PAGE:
Executive Summary and compendium video

Executive Summary and compendium video

 

 

Incorporating Cultural Diversity in Religious Life: 
A Report for the National Religious Vocation Conference (NRVC)
Published by the Center for Applied Research in the Apostolate, August 2014


Summary of major findings 

THIS REPORT ON INCORPORATING CULTURAL DIVERSITY in Religious Life presents findings from a study of U.S.-based religious institutes about the ways they recruit and integrate multicultural candidates into their communities. The National Religious Vocation Conference (NRVC) commissioned the Center for Applied Research in the Apostolate (CARA) at Georgetown University to learn from religious institutes about their policies, procedures, and experiences with the formation and integration of candidates from cultures different from the dominant one of the institute. The goal of the research is to provide information that will help promote religious life and strengthen its quality so that it will better attract and retain new members.

Racial and ethnic composition of religious institutes

• Nine in 10 religious institutes report that the dominant racial/ethnic culture of the institute is white. On average, nine in 10 full members of religious institutes are Caucasian/White/Anglo, 6 percent are Hispanic/Latino(a), 3 percent are Asian/Pacific Islander, and 1 percent are African American/Black/African. Institutes of men are slightly more racially/ethnically diverse than are institutes of women.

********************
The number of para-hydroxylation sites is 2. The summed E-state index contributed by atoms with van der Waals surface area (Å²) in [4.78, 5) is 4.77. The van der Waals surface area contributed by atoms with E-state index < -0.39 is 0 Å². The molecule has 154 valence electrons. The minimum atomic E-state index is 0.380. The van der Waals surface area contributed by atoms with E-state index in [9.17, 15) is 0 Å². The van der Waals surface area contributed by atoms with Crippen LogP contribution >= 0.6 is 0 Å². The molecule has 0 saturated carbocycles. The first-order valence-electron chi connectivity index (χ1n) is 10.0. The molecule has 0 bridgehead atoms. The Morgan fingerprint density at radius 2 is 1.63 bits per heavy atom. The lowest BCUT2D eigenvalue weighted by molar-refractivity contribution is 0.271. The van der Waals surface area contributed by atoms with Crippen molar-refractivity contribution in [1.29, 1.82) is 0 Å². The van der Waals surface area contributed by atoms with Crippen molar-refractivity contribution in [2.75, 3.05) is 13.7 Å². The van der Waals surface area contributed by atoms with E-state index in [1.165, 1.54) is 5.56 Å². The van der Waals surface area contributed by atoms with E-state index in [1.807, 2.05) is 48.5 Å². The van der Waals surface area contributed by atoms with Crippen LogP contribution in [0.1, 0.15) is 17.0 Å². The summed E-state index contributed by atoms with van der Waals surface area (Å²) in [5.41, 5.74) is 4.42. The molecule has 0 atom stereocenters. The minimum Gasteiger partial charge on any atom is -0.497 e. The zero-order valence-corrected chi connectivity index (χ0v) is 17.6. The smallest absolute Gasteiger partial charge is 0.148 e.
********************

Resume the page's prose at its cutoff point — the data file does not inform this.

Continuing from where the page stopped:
• Those who have entered religious institutes in the past 10 years are more diverse, reflecting the increasing diversity in the U.S. Catholic population as a whole. Among those entering in the past 10 years, 57 percent are Caucasian/White/ Anglo, 17 percent are Hispanic/Latino(a), 16 percent are Asian/Pacific Islander, 8 percent are African American/Black/African, and 2 percent are Native American or other race/ethnicity.

• More than six in 10 institutes report having at least one entrant in the past 10 years born outside the United States. Institutes of men are particularly likely to have had someone from outside the U.S. enter in the past 10 years.

• Eight in 10 institutes of men and about two-thirds of institutes of women have at least one person in initial formation. Among those in initial formation, three in five are Caucasian/White/Anglo, about one in six is Asian/Pacific Islander, just over one in 10 is Hispanic/Latino (a), one in 20 is African American/Black/African, and about 4 percent are Native American or some other race/ethnicity.

• Almost six in 10 institutes have at least one person currently in initial formation born outside the United States. Institutes of men are somewhat more likely than institutes of women to report having someone from outside the United States in initial formation.

Recruitment of culturally diverse candidates

• About two-thirds of responding superiors indicate that their vocation directors/vocation committees, institute leaders, and formation personnel are “very” open to recruiting candidates from cultures different from the dominant ethnic/racial cohort of their institutes. Fewer than half report that their members, in general, are “very” open to such recruitment.